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While many of the programming libraries encapsulate the inner working details of graph and other algorithms, as a data scientist it helps a lot having a reasonably good familiarity of such details. A solid understanding of the intuition behind such algorithms not only helps in appreciating the logic behind them but also helps in making conscious decisions about their applicability in real life cases. There are several graph based algorithms and most notable are the shortest path…Continue
In 2019, Google announced TensorFlow 2.0, it is a major leap from the existing TensorFlow 1.0. The key differences are as follows:
Ease of use: Many old libraries (example tf.contrib) were removed, and some consolidated. For example, in TensorFlow1.x the model could be made using Contrib, layers, Keras or estimators, so many options for the same task confused many new users. TensorFlow 2.0 promotes TensorFlow Keras for model experimentation and Estimators…Continue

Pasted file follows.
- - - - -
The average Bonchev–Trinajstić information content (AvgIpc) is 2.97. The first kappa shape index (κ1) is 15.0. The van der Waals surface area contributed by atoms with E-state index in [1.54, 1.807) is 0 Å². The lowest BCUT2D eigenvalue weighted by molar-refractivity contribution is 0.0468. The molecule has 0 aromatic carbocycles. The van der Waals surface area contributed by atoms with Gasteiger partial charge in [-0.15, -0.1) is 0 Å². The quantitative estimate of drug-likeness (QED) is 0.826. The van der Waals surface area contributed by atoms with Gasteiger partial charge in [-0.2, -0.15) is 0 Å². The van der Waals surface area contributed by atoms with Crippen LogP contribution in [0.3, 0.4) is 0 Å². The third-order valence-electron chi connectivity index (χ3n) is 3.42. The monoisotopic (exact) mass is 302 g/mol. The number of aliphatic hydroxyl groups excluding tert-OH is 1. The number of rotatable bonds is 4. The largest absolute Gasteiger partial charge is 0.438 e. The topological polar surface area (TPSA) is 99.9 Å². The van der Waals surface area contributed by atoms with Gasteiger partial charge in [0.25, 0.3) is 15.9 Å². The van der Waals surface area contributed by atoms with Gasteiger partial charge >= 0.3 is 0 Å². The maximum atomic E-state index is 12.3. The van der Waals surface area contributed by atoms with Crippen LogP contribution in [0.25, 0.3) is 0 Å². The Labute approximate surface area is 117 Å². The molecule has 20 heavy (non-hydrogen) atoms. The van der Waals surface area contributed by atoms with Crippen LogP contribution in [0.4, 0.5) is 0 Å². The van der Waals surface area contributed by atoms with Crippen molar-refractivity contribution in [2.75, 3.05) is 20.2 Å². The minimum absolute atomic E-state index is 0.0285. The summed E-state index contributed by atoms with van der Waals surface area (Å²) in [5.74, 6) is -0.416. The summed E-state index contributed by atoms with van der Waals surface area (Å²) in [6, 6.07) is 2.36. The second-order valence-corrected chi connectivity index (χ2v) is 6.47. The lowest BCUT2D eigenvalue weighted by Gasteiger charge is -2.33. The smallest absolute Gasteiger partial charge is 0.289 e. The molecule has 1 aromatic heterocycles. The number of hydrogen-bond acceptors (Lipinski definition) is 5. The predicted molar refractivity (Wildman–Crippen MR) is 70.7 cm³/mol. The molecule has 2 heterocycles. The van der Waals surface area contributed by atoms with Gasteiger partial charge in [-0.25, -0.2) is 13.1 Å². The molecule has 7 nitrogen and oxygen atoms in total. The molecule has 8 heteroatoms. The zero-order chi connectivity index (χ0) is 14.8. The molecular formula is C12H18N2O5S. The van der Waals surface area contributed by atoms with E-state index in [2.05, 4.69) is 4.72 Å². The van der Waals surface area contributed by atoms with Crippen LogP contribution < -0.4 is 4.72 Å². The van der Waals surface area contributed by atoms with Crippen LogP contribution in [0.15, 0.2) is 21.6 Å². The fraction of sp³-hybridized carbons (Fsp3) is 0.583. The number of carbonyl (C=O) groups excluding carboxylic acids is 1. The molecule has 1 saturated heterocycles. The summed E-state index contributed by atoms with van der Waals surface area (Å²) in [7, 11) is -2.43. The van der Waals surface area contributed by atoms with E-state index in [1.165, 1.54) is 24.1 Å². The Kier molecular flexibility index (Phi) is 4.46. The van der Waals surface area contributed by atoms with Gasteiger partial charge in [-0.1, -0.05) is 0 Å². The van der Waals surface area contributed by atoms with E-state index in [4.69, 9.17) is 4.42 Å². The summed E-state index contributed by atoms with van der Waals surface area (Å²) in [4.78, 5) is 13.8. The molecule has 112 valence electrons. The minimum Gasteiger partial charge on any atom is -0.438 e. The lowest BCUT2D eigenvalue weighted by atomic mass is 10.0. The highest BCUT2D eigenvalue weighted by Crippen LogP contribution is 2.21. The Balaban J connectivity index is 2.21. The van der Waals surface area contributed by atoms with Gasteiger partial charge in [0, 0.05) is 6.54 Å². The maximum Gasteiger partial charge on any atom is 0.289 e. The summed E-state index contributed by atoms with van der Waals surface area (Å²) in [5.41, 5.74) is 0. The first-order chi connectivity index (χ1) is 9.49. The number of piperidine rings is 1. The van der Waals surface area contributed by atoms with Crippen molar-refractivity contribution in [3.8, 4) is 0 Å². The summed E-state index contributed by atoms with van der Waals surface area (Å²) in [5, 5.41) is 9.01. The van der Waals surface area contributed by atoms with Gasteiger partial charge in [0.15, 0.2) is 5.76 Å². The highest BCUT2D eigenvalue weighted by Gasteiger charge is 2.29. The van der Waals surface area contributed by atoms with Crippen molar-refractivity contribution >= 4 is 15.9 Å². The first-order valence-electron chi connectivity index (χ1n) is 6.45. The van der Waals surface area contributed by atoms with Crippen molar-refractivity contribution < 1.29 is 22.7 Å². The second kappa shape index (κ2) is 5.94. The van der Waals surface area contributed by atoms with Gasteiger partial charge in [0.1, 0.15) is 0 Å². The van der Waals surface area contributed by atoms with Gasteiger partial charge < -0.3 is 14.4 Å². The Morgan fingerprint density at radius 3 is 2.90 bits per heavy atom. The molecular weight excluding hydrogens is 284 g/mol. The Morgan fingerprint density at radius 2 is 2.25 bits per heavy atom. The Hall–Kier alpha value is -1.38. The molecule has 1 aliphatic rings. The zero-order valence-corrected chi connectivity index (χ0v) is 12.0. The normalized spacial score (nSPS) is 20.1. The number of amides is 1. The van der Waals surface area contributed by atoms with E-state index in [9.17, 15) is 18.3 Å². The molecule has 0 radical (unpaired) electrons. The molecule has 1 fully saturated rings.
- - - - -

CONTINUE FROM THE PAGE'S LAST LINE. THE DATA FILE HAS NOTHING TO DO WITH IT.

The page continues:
Summary: AI/ML itself is the next big thing for many fields if you’re on the outside looking in. But if you’re a data scientist it’s possible to see those advancements that will propel AI/ML to its next phase of utility.
Another good article by Ajit Joakar.
Co-relation does not equal causation – is a mantra drilled into a Data Scientist from an early age
That’s fine. But very few talk of the follow-on question ..
How exactly do you determine causation?
This problem is further compounded because most books and examples are based on standard datasets (ex: Boston, Iris etc) . These examples do not discuss…Continue
Written by Ajit Jaokar.
Firstly, there are three broad categories of algorithms: